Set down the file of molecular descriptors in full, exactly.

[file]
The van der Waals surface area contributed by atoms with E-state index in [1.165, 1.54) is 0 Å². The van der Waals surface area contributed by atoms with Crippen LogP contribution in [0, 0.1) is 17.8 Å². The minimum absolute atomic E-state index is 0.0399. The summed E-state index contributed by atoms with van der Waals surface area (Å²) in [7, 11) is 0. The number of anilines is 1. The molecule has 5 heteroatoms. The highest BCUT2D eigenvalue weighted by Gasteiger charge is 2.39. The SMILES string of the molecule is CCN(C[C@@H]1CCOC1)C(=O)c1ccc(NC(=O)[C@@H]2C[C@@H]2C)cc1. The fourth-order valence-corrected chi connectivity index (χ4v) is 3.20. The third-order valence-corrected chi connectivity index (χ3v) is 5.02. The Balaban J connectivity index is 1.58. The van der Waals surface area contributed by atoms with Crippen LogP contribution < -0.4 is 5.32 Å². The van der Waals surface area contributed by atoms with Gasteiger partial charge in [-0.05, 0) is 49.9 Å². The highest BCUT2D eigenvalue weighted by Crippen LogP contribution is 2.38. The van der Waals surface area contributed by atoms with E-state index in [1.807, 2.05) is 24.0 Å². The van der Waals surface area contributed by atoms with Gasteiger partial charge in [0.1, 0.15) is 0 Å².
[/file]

The van der Waals surface area contributed by atoms with E-state index in [1.165, 1.54) is 0 Å². The van der Waals surface area contributed by atoms with Crippen LogP contribution in [0, 0.1) is 17.8 Å². The minimum absolute atomic E-state index is 0.0399. The summed E-state index contributed by atoms with van der Waals surface area (Å²) in [7, 11) is 0. The number of anilines is 1. The molecule has 5 heteroatoms. The highest BCUT2D eigenvalue weighted by Gasteiger charge is 2.39. The SMILES string of the molecule is CCN(C[C@@H]1CCOC1)C(=O)c1ccc(NC(=O)[C@@H]2C[C@@H]2C)cc1. The fourth-order valence-corrected chi connectivity index (χ4v) is 3.20. The third-order valence-corrected chi connectivity index (χ3v) is 5.02. The Balaban J connectivity index is 1.58. The van der Waals surface area contributed by atoms with Crippen LogP contribution < -0.4 is 5.32 Å². The van der Waals surface area contributed by atoms with Gasteiger partial charge in [-0.05, 0) is 49.9 Å². The highest BCUT2D eigenvalue weighted by Crippen LogP contribution is 2.38. The van der Waals surface area contributed by atoms with E-state index in [1.807, 2.05) is 24.0 Å². The van der Waals surface area contributed by atoms with Gasteiger partial charge in [0.1, 0.15) is 0 Å².